SLOW and STEADY
By John Irvine, executive editor, The Health Care Blog
Xerox Corporation released the findings of its third annual survey, conducted by Harris Interactive, of consumer attitudes towards digital health records.
As in years past, the survey offers a revealing glimpse into evolving consumer attitudes.
Forty percent (40%) of respondents said they think the conversion from paper to digital is necessary – about the same number as in years past. Slightly more, (46%) said they believe that digital records mean “better and more efficient care.”
A minority (24%) said that their provider had talked with them about getting involved in the process, an uptick from two years ago, when only 14% said they’d heard about the subject.
Only 9% said the transition from paper to digital “frightens me” – a good sign.
Privacy remains a major issue with recent privacy breaches remaining a major story in the news and a stated concern of many Americans that you can expect to continue. See the last week’s BIDMC story for a case study in the mayhem that can follow when a doctor’s laptop ends up in the wrong hands.
Sixty-three percent (63%) of respondents said that they are concerned that their personal medical information might end up in the hands of a hacker, about the same number as in recent years.
Given that missing laptops and thumb drives are a problem that is unlikely to go away any time soon, it seems to us that this is an area where government could reasonably step in and establish sensible regulations protecting protect consumer privacy while at the same time encouraging providers to go digital. Establishing best practice guidelines that govern how data is stored and transferred and limit liability if guidelines are followed could make a lot of sense.
Tellingly, a significant number of consumers (51%) said they are seriously concerned their data could be misused, a sign that the industry has a ways to go in addressing privacy concerns.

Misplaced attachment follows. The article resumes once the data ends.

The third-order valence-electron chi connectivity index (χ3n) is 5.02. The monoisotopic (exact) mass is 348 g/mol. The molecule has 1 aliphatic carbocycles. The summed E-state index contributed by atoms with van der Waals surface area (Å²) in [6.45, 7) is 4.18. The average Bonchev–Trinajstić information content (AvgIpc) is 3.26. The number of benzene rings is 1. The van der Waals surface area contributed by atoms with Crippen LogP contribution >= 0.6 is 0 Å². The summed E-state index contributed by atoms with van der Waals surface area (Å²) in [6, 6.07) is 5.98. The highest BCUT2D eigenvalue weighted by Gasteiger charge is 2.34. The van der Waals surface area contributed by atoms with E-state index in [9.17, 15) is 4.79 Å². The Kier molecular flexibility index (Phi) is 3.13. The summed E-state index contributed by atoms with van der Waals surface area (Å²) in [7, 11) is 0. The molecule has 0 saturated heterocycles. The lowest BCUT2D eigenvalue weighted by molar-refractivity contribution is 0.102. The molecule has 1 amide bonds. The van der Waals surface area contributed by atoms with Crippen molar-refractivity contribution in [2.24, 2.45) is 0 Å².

The recent progress that’s been made in health IT is highly encouraging. But we won’t be there until Americans understand what is happening with their medical information and appreciate both the risks and benefits involved.
Logically, given the federal dollars going to subsidize health IT adoption it seems reasonable that the government ask providers to talk to consumers – or at the very least provide some sort of educational information.
This is also an area where the U.S. Department of Health and Human Services could theoretically get involved.
A little more creativity on the part of government might help, too. You may have heard about the CDC’s Zombie Invasion Preparedness Guide, the only government publication that we know of that went viral on the Web within hours of release. The point of the unorthodox public relations campaign? Teach the public about disaster preparedness. A little silly? Yes. Effective? Undoubtedly.
Alternatively, a one-time federal tax credit to consumers for accurately completing their digital health record might not be the worst idea in the world. That may be an idea that lawmakers can live with – at least after a contentious election cycle is over.
John Irvine is the co-founder of The Health Care Blog (THCB). He writes regularly on the intersection of technology, business and medicine. He lives in San Francisco.
John Irvine filed this content as a paid contributor to Xerox. The content is the author’s opinion and does not necessarily reflect the views of Xerox.